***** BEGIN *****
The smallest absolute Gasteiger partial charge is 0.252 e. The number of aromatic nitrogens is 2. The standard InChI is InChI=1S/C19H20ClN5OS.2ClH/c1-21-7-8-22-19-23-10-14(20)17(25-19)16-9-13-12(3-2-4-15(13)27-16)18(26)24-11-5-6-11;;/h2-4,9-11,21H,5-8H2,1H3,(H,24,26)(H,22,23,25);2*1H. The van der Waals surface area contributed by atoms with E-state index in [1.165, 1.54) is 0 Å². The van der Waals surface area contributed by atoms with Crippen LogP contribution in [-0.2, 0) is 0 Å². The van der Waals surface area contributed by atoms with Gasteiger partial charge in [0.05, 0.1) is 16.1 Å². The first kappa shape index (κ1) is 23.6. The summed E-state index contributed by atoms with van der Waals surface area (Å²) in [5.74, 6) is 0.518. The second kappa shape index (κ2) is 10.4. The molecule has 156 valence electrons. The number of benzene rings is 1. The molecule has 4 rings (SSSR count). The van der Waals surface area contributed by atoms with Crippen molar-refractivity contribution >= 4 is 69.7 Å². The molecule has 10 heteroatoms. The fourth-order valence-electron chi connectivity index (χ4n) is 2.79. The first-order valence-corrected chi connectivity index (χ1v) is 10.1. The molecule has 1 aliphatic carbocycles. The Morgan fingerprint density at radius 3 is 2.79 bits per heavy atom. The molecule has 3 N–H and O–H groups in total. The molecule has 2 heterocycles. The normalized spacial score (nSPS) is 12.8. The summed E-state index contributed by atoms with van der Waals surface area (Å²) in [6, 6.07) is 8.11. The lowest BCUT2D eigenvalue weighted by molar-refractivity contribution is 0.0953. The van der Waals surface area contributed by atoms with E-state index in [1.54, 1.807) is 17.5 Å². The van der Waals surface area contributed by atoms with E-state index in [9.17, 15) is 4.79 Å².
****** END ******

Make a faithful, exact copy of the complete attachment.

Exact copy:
The smallest absolute Gasteiger partial charge is 0.252 e. The number of aromatic nitrogens is 2. The standard InChI is InChI=1S/C19H20ClN5OS.2ClH/c1-21-7-8-22-19-23-10-14(20)17(25-19)16-9-13-12(3-2-4-15(13)27-16)18(26)24-11-5-6-11;;/h2-4,9-11,21H,5-8H2,1H3,(H,24,26)(H,22,23,25);2*1H. The van der Waals surface area contributed by atoms with E-state index in [1.165, 1.54) is 0 Å². The van der Waals surface area contributed by atoms with Crippen LogP contribution in [-0.2, 0) is 0 Å². The van der Waals surface area contributed by atoms with Gasteiger partial charge in [0.05, 0.1) is 16.1 Å². The first kappa shape index (κ1) is 23.6. The summed E-state index contributed by atoms with van der Waals surface area (Å²) in [5.74, 6) is 0.518. The second kappa shape index (κ2) is 10.4. The molecule has 156 valence electrons. The number of benzene rings is 1. The molecule has 4 rings (SSSR count). The van der Waals surface area contributed by atoms with Crippen molar-refractivity contribution >= 4 is 69.7 Å². The molecule has 10 heteroatoms. The fourth-order valence-electron chi connectivity index (χ4n) is 2.79. The first-order valence-corrected chi connectivity index (χ1v) is 10.1. The molecule has 1 aliphatic carbocycles. The Morgan fingerprint density at radius 3 is 2.79 bits per heavy atom. The molecule has 3 N–H and O–H groups in total. The molecule has 2 heterocycles. The normalized spacial score (nSPS) is 12.8. The summed E-state index contributed by atoms with van der Waals surface area (Å²) in [6, 6.07) is 8.11. The lowest BCUT2D eigenvalue weighted by molar-refractivity contribution is 0.0953. The van der Waals surface area contributed by atoms with E-state index in [1.54, 1.807) is 17.5 Å². The van der Waals surface area contributed by atoms with E-state index in [9.17, 15) is 4.79 Å².